Navy electronics researchers push for new RF solid-state breakthroughs
U.S. military researchers want to figure out new ways to fabricate advanced solid-state devices called wideband gap semiconductors, which experts say are necessary to design low-noise power amplifiers for future military radio-frequency (RF) systems.
By Edward J. Walsh
WASHINGTON — U.S. military researchers want to figure out new ways to fabricate advanced solid-state devices called wideband gap semiconductors, which experts say are necessary to design low-noise power amplifiers for future military radio-frequency (RF) systems.
Such a program, which would be a cooperative effort of the Office of Naval Research (ONR) in Washington and the Defense Advanced Research Projects Agency (DARPA) in Arlington, Va., would seek to develop cost-effective and reliable manufacturing processes for fabricating wideband gap semiconductors.
ONR experts say the program could resemble the U.S. Department of Defense Microwave/Millimeter Wave Monolithic Integrated Circuit program — better known as MIMIC — carried out from 1990 through 1995 to develop mature gallium arsenide solid-state devices
A new breed of power amplifiers using wideband gap semiconductor technology could combine with other breakthroughs in fast transistors to provide order-of-magnitude performance advances for communications, sensor, electronic warfare, and other high-performance RF systems for all the services, ONR researchers say.
The Naval Research Laboratory's Electronics Science & Technology division also is working on wideband gap semiconductors, based on gallium nitride, which NRL officials say support higher frequencies than silicon carbide.
Yet Navy solid-state research does not end with wideband gap semiconductors. ONR also is sponsoring research into transistors that support analog-to-digital converters and direct-digital synthesizers to generate signals that are free of background noise.
This research, at HRL Laboratories in Malibu, Calif., and TRW in Redondo Beach, Calif., could lead to transistors necessary for high-performance beam formers, filters, modulators, and low-noise oscillators that further refine RF signals for military systems, ONR experts say.
The Boeing Co., General Motors, and Raytheon Co jointly and equally own HRL Laboratories, formerly known as the Hughes Research Laboratories.
The HRL/TRW effort will lead to wider insertion of solid-state devices in RF systems, ONR officials say. They point out that new radars of all the services have been designed as solid-state systems. These include the Navy's multi-function radar and volume-search radar; and the high-power discriminator under development by Raytheon for future surface ships; the Army's theater high-altitude area defense system radar; and the Air Force's F-22 jet fighter radar.
In a separate but related effort, the ONR is funding a two-phase program called the advanced multi-function RF concept (AMRFC) that aims at developing devices to help integrate several different RF beams for future ships and aircraft. In this way, platform designers could eliminate electromagnetic interference and lower platform signatures by reducing the number of antenna apertures on board.
Lockheed Martin Naval Electronics & Surveillance Systems in Baltimore, Northrop Grumman's Electronic Sensor Systems Sector in Baltimore, and Raytheon Naval & Maritime Integrated Systems in Portsmouth, R.I., are participating in the phase 1 AMRFC work.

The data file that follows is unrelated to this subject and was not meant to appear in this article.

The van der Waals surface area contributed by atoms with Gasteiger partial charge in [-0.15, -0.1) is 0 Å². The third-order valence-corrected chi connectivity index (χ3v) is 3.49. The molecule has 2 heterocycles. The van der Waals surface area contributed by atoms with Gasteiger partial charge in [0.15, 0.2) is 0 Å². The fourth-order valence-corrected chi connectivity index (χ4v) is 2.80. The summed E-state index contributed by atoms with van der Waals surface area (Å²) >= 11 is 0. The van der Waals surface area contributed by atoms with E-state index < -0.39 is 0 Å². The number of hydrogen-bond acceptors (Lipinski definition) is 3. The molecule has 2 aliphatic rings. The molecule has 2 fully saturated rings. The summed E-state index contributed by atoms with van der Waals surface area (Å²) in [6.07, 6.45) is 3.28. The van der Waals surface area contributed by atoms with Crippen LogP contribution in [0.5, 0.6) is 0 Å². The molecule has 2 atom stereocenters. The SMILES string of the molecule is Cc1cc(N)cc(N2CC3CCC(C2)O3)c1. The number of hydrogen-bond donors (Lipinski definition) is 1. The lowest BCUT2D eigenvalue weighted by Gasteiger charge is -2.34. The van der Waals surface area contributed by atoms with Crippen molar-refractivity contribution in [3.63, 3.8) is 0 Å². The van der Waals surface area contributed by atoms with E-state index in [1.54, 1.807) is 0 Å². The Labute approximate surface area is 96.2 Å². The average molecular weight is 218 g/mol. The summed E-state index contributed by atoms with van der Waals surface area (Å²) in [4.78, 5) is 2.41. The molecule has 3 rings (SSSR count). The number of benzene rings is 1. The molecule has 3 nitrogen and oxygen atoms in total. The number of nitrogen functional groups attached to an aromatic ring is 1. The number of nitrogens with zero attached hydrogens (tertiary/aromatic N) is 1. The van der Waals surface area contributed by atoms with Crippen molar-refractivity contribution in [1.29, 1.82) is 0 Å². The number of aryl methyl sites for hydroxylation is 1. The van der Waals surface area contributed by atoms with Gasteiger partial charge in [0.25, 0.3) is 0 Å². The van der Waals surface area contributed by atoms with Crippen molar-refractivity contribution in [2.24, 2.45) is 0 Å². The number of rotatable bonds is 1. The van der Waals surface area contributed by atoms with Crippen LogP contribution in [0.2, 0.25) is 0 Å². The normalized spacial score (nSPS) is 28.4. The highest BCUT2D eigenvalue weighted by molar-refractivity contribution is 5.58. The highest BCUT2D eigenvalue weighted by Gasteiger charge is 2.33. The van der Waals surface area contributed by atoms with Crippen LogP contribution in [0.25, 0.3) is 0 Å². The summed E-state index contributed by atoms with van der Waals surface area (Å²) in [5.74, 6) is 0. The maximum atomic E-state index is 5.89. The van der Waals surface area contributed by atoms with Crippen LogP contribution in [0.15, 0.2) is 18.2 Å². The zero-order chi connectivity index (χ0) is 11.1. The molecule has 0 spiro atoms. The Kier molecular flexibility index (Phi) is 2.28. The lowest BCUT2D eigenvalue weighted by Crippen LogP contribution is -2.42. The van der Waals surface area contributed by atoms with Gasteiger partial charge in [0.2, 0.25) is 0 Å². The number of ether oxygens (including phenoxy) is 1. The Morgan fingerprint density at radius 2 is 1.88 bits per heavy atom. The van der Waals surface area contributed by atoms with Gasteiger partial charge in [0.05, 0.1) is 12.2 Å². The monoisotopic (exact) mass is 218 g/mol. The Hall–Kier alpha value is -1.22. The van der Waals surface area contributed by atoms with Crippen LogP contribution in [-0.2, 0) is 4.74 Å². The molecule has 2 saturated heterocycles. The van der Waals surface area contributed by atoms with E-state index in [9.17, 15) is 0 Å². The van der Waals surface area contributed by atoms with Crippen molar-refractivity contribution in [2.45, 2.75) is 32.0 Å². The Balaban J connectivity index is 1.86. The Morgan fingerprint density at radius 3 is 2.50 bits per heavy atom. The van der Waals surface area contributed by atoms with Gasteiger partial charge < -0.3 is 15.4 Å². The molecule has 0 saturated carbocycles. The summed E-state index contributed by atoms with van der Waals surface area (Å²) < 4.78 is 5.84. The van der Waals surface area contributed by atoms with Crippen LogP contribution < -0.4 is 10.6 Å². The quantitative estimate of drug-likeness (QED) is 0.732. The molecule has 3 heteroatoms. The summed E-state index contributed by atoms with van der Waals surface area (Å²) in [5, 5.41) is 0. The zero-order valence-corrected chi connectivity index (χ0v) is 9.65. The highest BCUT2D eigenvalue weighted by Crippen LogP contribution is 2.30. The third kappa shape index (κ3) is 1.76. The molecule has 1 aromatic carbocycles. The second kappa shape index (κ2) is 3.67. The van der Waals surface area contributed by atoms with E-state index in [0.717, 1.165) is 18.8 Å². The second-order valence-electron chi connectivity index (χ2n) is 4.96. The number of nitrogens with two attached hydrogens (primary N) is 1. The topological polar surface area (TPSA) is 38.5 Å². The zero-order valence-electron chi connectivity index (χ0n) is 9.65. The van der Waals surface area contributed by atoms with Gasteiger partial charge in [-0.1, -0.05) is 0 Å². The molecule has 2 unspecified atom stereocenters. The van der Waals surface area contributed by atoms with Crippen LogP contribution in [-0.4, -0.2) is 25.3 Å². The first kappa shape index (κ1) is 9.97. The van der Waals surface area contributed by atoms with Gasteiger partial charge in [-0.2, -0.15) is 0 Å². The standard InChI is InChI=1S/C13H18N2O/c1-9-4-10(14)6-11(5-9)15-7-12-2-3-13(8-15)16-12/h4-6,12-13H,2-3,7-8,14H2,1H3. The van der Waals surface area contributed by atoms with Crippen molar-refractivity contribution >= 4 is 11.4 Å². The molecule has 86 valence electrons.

Need for vacuum electronics
The Army, however, following evaluation of competing solid-state and vacuum-based designs has selected a vacuum-electronics technology architecture for its new TYQ-47 Firefinder radar.
ONR officials point out that the transmitters of currently fielded RF systems use power amplifiers based on vacuum electronics technology such as traveling wave tubes. Yet receiver functions in these field systems are nearly all low-noise systems based on solid-state technology.
The services will continue to require solid-state and vacuum technology, insist Bobby Junker, head of the Information, Electronics, and Surveillance Department at ONR, and Gerald Borsuk superintendent of NRL's Electronics Science & Technology division, which oversees the Navy's vacuum electronics program. They say that systems designers must make decisions on the architectures of new military RF systems on considerations of cost, risk, and performance requirements.
Junker says that cost and performance tradeoffs always will be necessary to determine whether systems should adopt solid-state or vacuum electronics device technology. He adds though that ONR experts are working to "enable solid-state technology to reach a point where it is affordable" for RF components.
Both ONR and NRL officials emphasize that advanced solid-state and vacuum-electronics work aims at meeting the highly demanding performance requirements for the "front end" signal processing for military-unique RF systems.
They point out that commercial off-the-shelf (COTS) digital devices that are suitable for data-processing, analysis, and other information technology (IT) applications simply cannot meet front-end sensor requirements.
Junker says experts must distinguish between the services' needs for sensor technology on the one hand, and the computing technology under development by commercial companies on the other.
Many government and industry officials, Junker says, assume that commercial investments in electronics can meet service needs can be met by commercial investments in electronics. Furthermore, these officials often do not understand the need for investing in specialized high-performance devices for military applications.